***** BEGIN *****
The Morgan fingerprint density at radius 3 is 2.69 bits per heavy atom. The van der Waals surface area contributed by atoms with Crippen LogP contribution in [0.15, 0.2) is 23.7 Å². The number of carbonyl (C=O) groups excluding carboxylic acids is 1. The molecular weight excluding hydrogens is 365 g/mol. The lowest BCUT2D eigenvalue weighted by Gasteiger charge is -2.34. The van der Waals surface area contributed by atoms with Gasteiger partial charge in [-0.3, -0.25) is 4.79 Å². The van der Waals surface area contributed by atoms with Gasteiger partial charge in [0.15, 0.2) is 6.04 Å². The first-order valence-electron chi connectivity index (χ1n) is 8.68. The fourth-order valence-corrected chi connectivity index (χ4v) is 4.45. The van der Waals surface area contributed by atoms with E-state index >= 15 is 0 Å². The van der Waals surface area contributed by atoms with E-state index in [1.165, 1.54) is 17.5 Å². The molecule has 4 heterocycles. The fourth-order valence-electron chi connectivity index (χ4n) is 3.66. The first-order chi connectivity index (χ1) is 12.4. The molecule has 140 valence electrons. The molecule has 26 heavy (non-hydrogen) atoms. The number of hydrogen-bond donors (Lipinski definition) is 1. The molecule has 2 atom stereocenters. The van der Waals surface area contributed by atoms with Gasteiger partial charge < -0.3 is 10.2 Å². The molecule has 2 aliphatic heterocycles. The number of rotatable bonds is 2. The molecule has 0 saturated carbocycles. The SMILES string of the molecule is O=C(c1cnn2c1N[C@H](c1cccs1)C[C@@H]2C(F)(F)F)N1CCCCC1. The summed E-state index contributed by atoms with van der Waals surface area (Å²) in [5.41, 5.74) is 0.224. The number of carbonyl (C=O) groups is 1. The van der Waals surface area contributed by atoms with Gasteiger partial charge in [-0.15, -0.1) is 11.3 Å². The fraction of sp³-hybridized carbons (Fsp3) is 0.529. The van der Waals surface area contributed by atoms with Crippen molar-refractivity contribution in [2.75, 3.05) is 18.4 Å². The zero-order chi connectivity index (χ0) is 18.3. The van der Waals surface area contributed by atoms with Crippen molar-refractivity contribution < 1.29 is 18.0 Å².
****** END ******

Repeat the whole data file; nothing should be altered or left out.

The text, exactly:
The Morgan fingerprint density at radius 3 is 2.69 bits per heavy atom. The van der Waals surface area contributed by atoms with Crippen LogP contribution in [0.15, 0.2) is 23.7 Å². The number of carbonyl (C=O) groups excluding carboxylic acids is 1. The molecular weight excluding hydrogens is 365 g/mol. The lowest BCUT2D eigenvalue weighted by Gasteiger charge is -2.34. The van der Waals surface area contributed by atoms with Gasteiger partial charge in [-0.3, -0.25) is 4.79 Å². The van der Waals surface area contributed by atoms with Gasteiger partial charge in [0.15, 0.2) is 6.04 Å². The first-order valence-electron chi connectivity index (χ1n) is 8.68. The fourth-order valence-corrected chi connectivity index (χ4v) is 4.45. The van der Waals surface area contributed by atoms with E-state index >= 15 is 0 Å². The van der Waals surface area contributed by atoms with E-state index in [1.165, 1.54) is 17.5 Å². The molecule has 4 heterocycles. The fourth-order valence-electron chi connectivity index (χ4n) is 3.66. The first-order chi connectivity index (χ1) is 12.4. The molecule has 140 valence electrons. The molecule has 26 heavy (non-hydrogen) atoms. The number of hydrogen-bond donors (Lipinski definition) is 1. The molecule has 2 atom stereocenters. The van der Waals surface area contributed by atoms with Gasteiger partial charge < -0.3 is 10.2 Å². The molecule has 2 aliphatic heterocycles. The number of rotatable bonds is 2. The molecule has 0 saturated carbocycles. The SMILES string of the molecule is O=C(c1cnn2c1N[C@H](c1cccs1)C[C@@H]2C(F)(F)F)N1CCCCC1. The summed E-state index contributed by atoms with van der Waals surface area (Å²) in [5.41, 5.74) is 0.224. The number of carbonyl (C=O) groups is 1. The van der Waals surface area contributed by atoms with Gasteiger partial charge in [-0.15, -0.1) is 11.3 Å². The fraction of sp³-hybridized carbons (Fsp3) is 0.529. The van der Waals surface area contributed by atoms with Crippen molar-refractivity contribution in [2.75, 3.05) is 18.4 Å². The zero-order chi connectivity index (χ0) is 18.3. The van der Waals surface area contributed by atoms with Crippen molar-refractivity contribution < 1.29 is 18.0 Å².